Connectivity – adding to the simplicity is the lack of data connectivity in this location. It is almost like the beach gods are saying “Back away from the phone!” There was a fire in the next building that knocked out the fibre optics and I was almost a full 3 days without wifi or data. I walked into town which is about 15 minutes for a fully mobile person, and a little longer for me. I found a café on Marques de Campo and enjoyed a beautiful moment under the shade of the plane trees while sending a birthday message to my sister-in-law, returning messages and updating family and friends on my current situation. I survived!
Beach – Spain is famous for blue flag beaches and this one (Los Marines) doesn’t disappoint. You can wade out past your waist with your feet on a sandy bottom. No need for water shoes. I haven’t experienced an undertow, and the entry into the water is smooth with no sudden dips to surprise you. From my vantage point I can see the port of Dénia, and a bay where windsurfers and SUP lessons are given. When the wind is blowing they move at quite a pace. I can watch the boats entering the marina, but my favourite is the Balearia ferry. It sounds it’s horn when leaving the port, warning others to get out of the way. I have witnessed more times than not, the personal watercrafts rushing to ride the wake of the ferry. I am sure that it is a blast. The water is 24C and is clear except immediately following a wind storm of which I’ve only encountered once. That is when I learned about Neptune Balls. A Mediterranean sea grass that has been tumbled into orbs by the waves and deposited on the shore. If you want to learn more about these cute spheres, check out this link. The sand is a golden brown and not white like in other areas of Spain, but it is lovely. I haven’t seen anyone grooming the beach like they do in Torre del Mar (an earlier post) so the beach does have grasses washed up on shore but no trash. I have not seen any public washrooms either. I’m happy my unit is a 1 minute walk away. There is a children’s playground around Playa Raset. Topless sunbathing is the norm here. Watching a topless mother and son stroll side-by-side along the shoreline, each eating a peach was new for me. Can’t imagine doing that with my sons. The beach at Playa Raset is accessible.
Services – Being a little remote, means the availability of pharmacies and stores are scarce. There is the Aldi for groceries, and a Rossman (similar to Shoppers but without drugs). I saw a physiotherapist advertised by an apartment complex and I met a lady on the beach who has a nail salon (Elements) at the top of the street, but darn it if I can find her. I must find her before I leave. Real estate agencies and bike rentals are easy to find. And there are some restaurants but again as it is not high season, they are not always open. Basically, if you want or need something, going into town is the option. For that, you need to walk or have a vehicle. If living here, a vehicle is a must as public transportation is horrible. That is definitely an improvement that could be made. Garbage is deposited in bins away from buildings and regularly picked up, and there is a depository bin for those 5L plastic bottles at the top of the beach access.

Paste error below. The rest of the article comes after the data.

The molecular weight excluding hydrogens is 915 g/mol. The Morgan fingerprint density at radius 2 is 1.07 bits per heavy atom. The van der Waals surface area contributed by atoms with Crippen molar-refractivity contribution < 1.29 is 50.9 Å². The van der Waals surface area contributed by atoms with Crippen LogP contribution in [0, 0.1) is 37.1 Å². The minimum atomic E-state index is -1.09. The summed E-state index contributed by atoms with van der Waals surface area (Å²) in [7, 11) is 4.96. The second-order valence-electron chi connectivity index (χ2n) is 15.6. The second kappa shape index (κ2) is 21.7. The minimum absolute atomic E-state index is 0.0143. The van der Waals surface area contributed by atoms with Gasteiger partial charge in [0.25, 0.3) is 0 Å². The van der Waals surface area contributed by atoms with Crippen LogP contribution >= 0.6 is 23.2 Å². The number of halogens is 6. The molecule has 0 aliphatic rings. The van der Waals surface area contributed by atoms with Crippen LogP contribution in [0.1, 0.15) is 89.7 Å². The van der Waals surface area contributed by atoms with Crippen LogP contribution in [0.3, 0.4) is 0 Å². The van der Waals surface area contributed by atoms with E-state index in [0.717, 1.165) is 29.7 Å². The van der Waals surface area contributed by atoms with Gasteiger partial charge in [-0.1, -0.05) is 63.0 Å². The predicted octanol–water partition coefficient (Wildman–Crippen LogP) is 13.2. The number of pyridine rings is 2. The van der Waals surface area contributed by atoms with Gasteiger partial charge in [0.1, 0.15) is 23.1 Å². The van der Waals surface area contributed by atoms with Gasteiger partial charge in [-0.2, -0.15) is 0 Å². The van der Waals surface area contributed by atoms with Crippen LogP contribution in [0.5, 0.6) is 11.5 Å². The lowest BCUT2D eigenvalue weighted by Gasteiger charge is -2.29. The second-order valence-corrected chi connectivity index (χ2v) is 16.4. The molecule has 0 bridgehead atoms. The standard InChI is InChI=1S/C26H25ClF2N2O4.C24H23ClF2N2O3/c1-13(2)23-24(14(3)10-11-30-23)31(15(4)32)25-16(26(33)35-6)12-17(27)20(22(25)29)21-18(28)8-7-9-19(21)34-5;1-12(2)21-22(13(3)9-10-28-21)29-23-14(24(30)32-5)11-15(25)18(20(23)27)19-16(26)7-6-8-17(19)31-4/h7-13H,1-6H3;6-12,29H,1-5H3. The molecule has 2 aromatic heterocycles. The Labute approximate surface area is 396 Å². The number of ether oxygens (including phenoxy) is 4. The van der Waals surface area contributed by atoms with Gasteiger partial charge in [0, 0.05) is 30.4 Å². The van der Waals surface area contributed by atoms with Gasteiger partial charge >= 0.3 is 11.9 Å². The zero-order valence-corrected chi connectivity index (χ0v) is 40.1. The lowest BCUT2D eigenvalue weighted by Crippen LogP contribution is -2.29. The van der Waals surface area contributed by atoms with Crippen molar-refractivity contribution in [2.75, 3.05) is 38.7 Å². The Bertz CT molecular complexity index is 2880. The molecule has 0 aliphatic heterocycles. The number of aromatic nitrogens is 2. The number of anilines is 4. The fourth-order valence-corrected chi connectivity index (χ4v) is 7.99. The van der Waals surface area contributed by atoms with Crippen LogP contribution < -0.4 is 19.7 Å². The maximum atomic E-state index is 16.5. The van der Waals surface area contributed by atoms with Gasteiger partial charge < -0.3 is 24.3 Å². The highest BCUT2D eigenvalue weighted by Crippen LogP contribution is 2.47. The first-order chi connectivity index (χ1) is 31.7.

1. Don’t leave your beach chair and umbrella unattended – or at least collapse the umbrella. I went back to the apartment for a quick lunch (as many people do) when a gust of wind dislodged my umbrella leaving it to roll down the beach. The Spanish couple next to me explained with rolling hand gestures and blowing sounds that it went that way, pointing up the beach. I found it laying unscathed in the protected dunes, two boardwalks away. I can only laugh.
To wrap up the last two weeks, I was treated to free, private paella cooking lessons from the owners of Restaurante Marina Playa. It was such a great time. I’m definitely getting myself a paella pan. Just over a week left here in Los Marines Beach outside of Dénia and tomorrow I will be visiting the flea market. For the rest of my stay, I will continue to relax, enjoy the peace of the sea before heading to my final destination – Valencia.
2. Fat-bottomed girls with new knees should not sit in beach chairs – okay, can I get real for a moment? I brought a beach chair with me on this day. The chair that leaves maybe a 1/2” between the sand and your bottom. You are leaning backwards and of course it reclines. They are so comfortable and perfect for sunbathing. I watched people get up and out of these chairs all week and it looked easy enough. NOT!!! After an hour of sunbathing and my body lathered in SPF lotion, I was toasted enough that it was time for a swim. Raising the arms to their upright position, I attempt to get myself up. Not happening. My bottom is below my hips. What’s a girl to do? With all my strength, I propel myself forward landing on all fours, and in one swift move, I assume the downward dog position. Perhaps any onlookers will marvel at my impressive yoga move. I push myself into a squat and stand. “Don’t make eye-contact with anyone”, I think as I proudly prance my way to the water’s edge, humming the Queen song, Fat-Bottomed Girls covered in sand from the knees down. “You make the rocking world go round …”